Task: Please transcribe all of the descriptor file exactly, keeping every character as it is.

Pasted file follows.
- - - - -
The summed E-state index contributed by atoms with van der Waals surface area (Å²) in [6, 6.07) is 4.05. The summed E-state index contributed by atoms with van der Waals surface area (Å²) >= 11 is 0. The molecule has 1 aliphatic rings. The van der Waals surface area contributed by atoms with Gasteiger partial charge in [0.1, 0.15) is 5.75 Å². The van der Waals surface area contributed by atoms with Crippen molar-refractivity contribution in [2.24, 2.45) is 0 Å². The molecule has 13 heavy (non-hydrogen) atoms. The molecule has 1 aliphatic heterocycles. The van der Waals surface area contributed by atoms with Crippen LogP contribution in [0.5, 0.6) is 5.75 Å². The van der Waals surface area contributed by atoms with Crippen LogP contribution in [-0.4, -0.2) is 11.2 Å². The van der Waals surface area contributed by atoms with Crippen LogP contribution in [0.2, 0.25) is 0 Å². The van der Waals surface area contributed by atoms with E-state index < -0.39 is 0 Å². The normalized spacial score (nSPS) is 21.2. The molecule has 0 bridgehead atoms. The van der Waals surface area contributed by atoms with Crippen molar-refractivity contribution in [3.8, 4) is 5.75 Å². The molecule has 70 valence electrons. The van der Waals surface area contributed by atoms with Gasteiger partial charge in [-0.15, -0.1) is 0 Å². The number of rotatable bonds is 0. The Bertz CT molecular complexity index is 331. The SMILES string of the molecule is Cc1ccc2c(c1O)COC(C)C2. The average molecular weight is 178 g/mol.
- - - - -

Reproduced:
The summed E-state index contributed by atoms with van der Waals surface area (Å²) in [6, 6.07) is 4.05. The summed E-state index contributed by atoms with van der Waals surface area (Å²) >= 11 is 0. The molecule has 1 aliphatic rings. The van der Waals surface area contributed by atoms with Gasteiger partial charge in [0.1, 0.15) is 5.75 Å². The van der Waals surface area contributed by atoms with Crippen molar-refractivity contribution in [2.24, 2.45) is 0 Å². The molecule has 13 heavy (non-hydrogen) atoms. The molecule has 1 aliphatic heterocycles. The van der Waals surface area contributed by atoms with Crippen LogP contribution in [0.5, 0.6) is 5.75 Å². The van der Waals surface area contributed by atoms with Crippen LogP contribution in [-0.4, -0.2) is 11.2 Å². The van der Waals surface area contributed by atoms with Crippen LogP contribution in [0.2, 0.25) is 0 Å². The van der Waals surface area contributed by atoms with E-state index < -0.39 is 0 Å². The normalized spacial score (nSPS) is 21.2. The molecule has 0 bridgehead atoms. The van der Waals surface area contributed by atoms with Crippen molar-refractivity contribution in [3.8, 4) is 5.75 Å². The molecule has 70 valence electrons. The van der Waals surface area contributed by atoms with Gasteiger partial charge in [-0.15, -0.1) is 0 Å². The number of rotatable bonds is 0. The Bertz CT molecular complexity index is 331. The SMILES string of the molecule is Cc1ccc2c(c1O)COC(C)C2. The average molecular weight is 178 g/mol.